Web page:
Kids fish Tuross comp

ON Easter Sunday, the Mikolic family left their chocolate eggs behind to hit the water early and headed to Tuross for the “Kids Get Hooked On Fishing” comp.

The flathead were on the bite and many were caught, and many released. Nakita, Jake and Harmony all weighed in their limit of two each.

Bream were also on their list and Jake and Nakita caught one each.

Salmon, tailor and whiting we're also on their list but unfortunately they weren't hungry that day.

Jake came home again with a load of prizes, taking out the Judges Choice Award. Well done Jake!

The children had an awesome day and would like to thank the Tuross Boatshed and all involved in this great day.

Paxevanos: Trout spawning season has started

Fishers are reminded that the annual trout spawning season commences in the Snowy Mountains from 1 May 2014.

Department of Primary Industries (DPI) Inland Senior Fisheries Manager, Cameron Westaway, said the annual trout spawning season fishing rules apply to the Thredbo River and its tributaries and the Eucumbene River and its tributaries - upstream of the Lake Eucumbene dam wall and including Providence Portal.

“Restrictions are in place from Thursday 1st May to provide protection for early spawning trout while also providing fishers with the opportunity to catch a trophy sized trout,” Mr Westaway said.

“The Eucumbene River in particular has provided excellent fishing for large brown trout over the past two years.

“A minimum size limit of 50cm, daily bag limit of 1 and possession limit of 2 trout will apply to these waters from 1 May to the end of the Queens Birthday long weekend on Monday 9 June.

“Anglers can use 1 attended rod and line with up to 2 hooks with artificial flies or lures and up to 3 treble hooks attached to any lure is permitted. Fishing gear rigged for bait fishing is prohibited.”

The annual closure on fishing in trout streams throughout NSW will then be in place from Tuesday 10 June 2014 allowing brown and rainbow trout to breed uninterrupted until the trout fishing season re-opens on the October long weekend on Saturday 4 October 2014.  Trout dams remain open to fishing throughout the year.

“The minimum size limit of 25cm, daily bag limit of 2 and possession limit of 4 trout will again apply to the Thredbo and Eucumbene Rivers when the season opens in October,” Mr Westaway said.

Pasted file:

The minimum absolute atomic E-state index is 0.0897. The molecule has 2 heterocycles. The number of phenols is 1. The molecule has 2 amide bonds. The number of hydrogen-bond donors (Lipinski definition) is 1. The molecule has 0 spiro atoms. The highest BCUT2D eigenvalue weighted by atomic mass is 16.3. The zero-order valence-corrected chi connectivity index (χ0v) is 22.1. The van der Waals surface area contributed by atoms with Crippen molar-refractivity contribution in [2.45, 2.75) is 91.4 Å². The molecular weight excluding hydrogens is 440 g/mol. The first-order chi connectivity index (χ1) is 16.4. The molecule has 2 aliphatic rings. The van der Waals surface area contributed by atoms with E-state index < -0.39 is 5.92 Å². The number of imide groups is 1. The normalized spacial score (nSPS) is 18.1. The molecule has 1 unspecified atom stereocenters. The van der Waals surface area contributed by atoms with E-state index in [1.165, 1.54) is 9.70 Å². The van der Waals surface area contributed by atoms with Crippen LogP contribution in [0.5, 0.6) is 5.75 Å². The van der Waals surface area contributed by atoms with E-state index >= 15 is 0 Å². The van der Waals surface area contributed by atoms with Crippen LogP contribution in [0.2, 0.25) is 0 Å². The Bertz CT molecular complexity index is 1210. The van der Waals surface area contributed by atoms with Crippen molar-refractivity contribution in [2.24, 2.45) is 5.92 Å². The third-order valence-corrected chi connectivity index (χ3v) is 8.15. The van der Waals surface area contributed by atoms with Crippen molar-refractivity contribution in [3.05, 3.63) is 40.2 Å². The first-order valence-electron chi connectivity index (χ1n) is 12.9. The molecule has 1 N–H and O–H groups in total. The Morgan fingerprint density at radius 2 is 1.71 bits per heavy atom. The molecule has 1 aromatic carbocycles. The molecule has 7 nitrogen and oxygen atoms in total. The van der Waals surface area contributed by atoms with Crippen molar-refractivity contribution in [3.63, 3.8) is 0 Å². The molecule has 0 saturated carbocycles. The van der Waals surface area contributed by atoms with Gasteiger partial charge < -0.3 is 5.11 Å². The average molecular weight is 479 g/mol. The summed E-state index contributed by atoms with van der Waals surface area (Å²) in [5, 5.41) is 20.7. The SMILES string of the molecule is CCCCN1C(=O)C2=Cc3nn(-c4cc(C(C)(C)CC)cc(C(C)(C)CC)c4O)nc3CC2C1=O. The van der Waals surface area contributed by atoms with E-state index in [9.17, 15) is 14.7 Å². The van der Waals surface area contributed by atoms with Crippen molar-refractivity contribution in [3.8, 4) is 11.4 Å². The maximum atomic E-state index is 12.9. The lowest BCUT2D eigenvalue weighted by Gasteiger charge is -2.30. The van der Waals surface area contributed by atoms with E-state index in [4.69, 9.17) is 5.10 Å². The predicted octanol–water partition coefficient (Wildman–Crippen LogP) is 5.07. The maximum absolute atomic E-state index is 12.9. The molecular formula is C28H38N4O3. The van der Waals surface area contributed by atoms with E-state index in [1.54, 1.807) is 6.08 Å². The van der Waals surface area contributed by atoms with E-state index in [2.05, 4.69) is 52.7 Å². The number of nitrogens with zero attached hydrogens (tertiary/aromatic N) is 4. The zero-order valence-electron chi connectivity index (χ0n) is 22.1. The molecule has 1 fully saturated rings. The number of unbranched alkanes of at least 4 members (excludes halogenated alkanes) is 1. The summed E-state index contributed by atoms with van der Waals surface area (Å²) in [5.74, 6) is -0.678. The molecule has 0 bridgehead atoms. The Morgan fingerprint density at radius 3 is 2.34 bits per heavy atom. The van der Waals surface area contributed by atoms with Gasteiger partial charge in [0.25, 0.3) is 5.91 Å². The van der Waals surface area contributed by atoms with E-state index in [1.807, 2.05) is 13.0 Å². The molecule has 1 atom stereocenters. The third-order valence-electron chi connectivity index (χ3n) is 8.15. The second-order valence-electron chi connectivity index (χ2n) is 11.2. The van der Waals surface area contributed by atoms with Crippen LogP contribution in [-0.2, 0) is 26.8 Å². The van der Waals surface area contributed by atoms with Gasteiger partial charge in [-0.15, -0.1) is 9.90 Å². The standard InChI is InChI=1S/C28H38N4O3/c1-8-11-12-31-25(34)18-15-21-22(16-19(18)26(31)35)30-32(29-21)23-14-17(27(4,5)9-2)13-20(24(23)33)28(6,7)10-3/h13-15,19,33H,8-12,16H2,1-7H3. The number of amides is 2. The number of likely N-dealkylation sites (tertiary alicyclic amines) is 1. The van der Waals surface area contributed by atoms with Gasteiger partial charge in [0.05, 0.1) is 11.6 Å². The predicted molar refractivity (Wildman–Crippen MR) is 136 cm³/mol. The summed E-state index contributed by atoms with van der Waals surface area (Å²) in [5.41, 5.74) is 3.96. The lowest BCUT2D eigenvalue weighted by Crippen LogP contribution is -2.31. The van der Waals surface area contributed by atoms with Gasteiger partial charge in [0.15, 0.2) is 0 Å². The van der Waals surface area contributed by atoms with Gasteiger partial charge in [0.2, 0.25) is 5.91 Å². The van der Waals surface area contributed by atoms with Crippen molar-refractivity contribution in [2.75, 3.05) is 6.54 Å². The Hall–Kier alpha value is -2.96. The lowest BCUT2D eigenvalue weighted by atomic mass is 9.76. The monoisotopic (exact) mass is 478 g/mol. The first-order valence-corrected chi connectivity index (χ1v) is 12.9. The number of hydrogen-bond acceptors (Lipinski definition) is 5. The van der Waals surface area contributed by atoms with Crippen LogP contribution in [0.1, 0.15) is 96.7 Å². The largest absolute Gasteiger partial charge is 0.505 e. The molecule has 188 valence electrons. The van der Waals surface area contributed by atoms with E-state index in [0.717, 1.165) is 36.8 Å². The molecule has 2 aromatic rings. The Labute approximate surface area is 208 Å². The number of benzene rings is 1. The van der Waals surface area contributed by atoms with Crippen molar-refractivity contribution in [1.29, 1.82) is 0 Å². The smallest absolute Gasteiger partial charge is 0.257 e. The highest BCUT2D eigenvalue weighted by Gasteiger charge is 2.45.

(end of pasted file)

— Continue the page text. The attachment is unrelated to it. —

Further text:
“While 150,000 rainbow trout have been stocked into Lake Eucumbene and 50,000 rainbow trout into Lake Jindabyne each year for more than a decade, it is important to provide increased protection for brown and rainbow trout during their annual spawning runs.”

Fisheries officers will be patrolling the Thredbo and Eucumbene Rivers to ensure that fishers are abiding by these rules.

All fishers are reminded to respect other users, use facilities provided, dispose of any rubbish or refuse responsibly and not interfere with other fishers by parking or camping too close to the water (where permitted) when fishing these rivers.

Detailed information on the fishing rules can be found at www.fisheries.nsw.gov.au or in the NSW Freshwater Fishing Guide which is available from DPI fisheries offices and most bait and tackle stores.

BOATING SURVIVAL GUIDE - What is it about boating that brings more and more people to it every year? Nowadays life seems to be faster, more complicated and more stressful. And getting on a boat is a great escape, even if it’s only for a few hours on the weekend. You can get away from it all, find your own peaceful place and forget about the rush of modern life.

With the right knowledge, skills and techniques, boating is an easy, safe and pleasurable pastime. However, it can be very unforgiving; you cannot walk away from a broken-down boat, nor is help immediately available if something goes wrong. The key to successful boating is to learn how to do things the right way the first time, understanding what the risks are and how to effectively manage problems if they arise.

BOATING SURVIVAL GUIDE, by respected boating expert Doug King, is your key to a lifetime of enjoyable and safe boating experiences. The topics and areas that are commonly covered in other boating books are discussed, but with a difference. Here you’ll find hints, checklists, case studies and examples, presented in a practical, easy-to-read format.

Explanations for those that are new to boating are included, along with more detailed information that will interest the experienced boater and those wanting to enhance their knowledge and skills. - See you on the water, Rob Paxevanos